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Why do some tectonic plates move faster than others? Is it due to friction between the plates, the driving forces on the plates, or both? If it is driving forces, what makes the driving forces on some plates stronger than on others?

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The driving forces of plate tectonics has long been debated. Several mechanisms have been proposed, mainly ridge push, mantle drag, and slab pull (see this page from the British Geological Survey). However, there is now a good agreement that slab pull is the main driving force of plate tectonics. It means that it is the subducting plate which controls the velocity of the plate's movement. And the rate at which a plate sinks depends mostly on its age/temperature/density: older plates are cooler/denser, thus they sink at a higher velocity than younger plates.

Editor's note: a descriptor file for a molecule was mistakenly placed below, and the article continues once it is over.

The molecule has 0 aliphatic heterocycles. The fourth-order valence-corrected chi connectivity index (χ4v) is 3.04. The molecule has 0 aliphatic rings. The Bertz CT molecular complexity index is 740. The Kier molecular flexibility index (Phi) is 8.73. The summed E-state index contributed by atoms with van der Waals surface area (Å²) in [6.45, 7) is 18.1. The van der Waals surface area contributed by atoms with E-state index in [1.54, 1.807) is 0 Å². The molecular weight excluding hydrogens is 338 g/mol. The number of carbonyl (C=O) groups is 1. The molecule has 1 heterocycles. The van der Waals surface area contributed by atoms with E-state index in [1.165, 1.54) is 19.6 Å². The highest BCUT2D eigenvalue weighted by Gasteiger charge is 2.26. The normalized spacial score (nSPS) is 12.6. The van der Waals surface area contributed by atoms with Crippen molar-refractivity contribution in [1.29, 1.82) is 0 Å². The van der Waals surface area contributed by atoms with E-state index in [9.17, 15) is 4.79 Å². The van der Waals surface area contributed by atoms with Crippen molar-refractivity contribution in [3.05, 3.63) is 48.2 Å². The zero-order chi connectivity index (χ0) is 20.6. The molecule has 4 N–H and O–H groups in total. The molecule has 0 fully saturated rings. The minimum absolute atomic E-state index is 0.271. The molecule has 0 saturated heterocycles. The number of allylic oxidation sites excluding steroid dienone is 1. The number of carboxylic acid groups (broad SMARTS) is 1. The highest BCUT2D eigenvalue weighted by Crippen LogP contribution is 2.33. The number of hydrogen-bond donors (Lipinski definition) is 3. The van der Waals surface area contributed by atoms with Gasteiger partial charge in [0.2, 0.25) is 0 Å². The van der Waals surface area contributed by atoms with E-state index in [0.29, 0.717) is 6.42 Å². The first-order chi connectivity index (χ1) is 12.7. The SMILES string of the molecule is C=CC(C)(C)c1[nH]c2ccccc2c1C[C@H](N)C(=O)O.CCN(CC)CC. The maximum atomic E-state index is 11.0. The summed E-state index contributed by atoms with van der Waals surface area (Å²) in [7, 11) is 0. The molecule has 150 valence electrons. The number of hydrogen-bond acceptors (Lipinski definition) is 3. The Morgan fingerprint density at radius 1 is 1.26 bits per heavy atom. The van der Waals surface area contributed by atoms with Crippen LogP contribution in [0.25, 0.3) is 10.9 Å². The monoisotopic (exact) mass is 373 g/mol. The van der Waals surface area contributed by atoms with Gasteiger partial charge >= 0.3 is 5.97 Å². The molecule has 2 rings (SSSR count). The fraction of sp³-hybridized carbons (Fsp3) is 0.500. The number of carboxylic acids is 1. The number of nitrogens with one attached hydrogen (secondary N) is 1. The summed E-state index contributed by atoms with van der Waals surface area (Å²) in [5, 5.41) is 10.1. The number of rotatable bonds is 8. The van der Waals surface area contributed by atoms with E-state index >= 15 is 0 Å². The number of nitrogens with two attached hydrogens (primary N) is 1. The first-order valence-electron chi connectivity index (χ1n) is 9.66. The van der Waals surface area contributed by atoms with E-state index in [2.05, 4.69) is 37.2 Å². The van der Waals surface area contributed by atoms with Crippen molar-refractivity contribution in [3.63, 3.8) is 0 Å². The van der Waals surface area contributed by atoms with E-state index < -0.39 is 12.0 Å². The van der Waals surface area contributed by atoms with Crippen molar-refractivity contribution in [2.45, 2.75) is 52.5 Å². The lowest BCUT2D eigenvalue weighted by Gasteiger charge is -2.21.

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As you suggested in your question, one of the things that slows plates down is friction with an adjacent plate. The force that drives them forward is the force of the mantle plume or plumes that split them off in the first place. A very large plume of magma rising from far below sometimes causes a plate to break off from a larger one, and a rift valley develops. Sea floor spreading from within the rift then causes the new plate to drift away, propelled by volcanic forces within the rift and by the mantle plume which still acts on it.

The consistency of the magma underlying the plate will also affect the speed with which it moves. The mantle itself is a plastic solid, but huge magma plumes rising from deep in the mantle lubricate the progress of the plate on top. These magma plumes vary in size and strength, therefore the propulsion they give to the plate they carry varies too.

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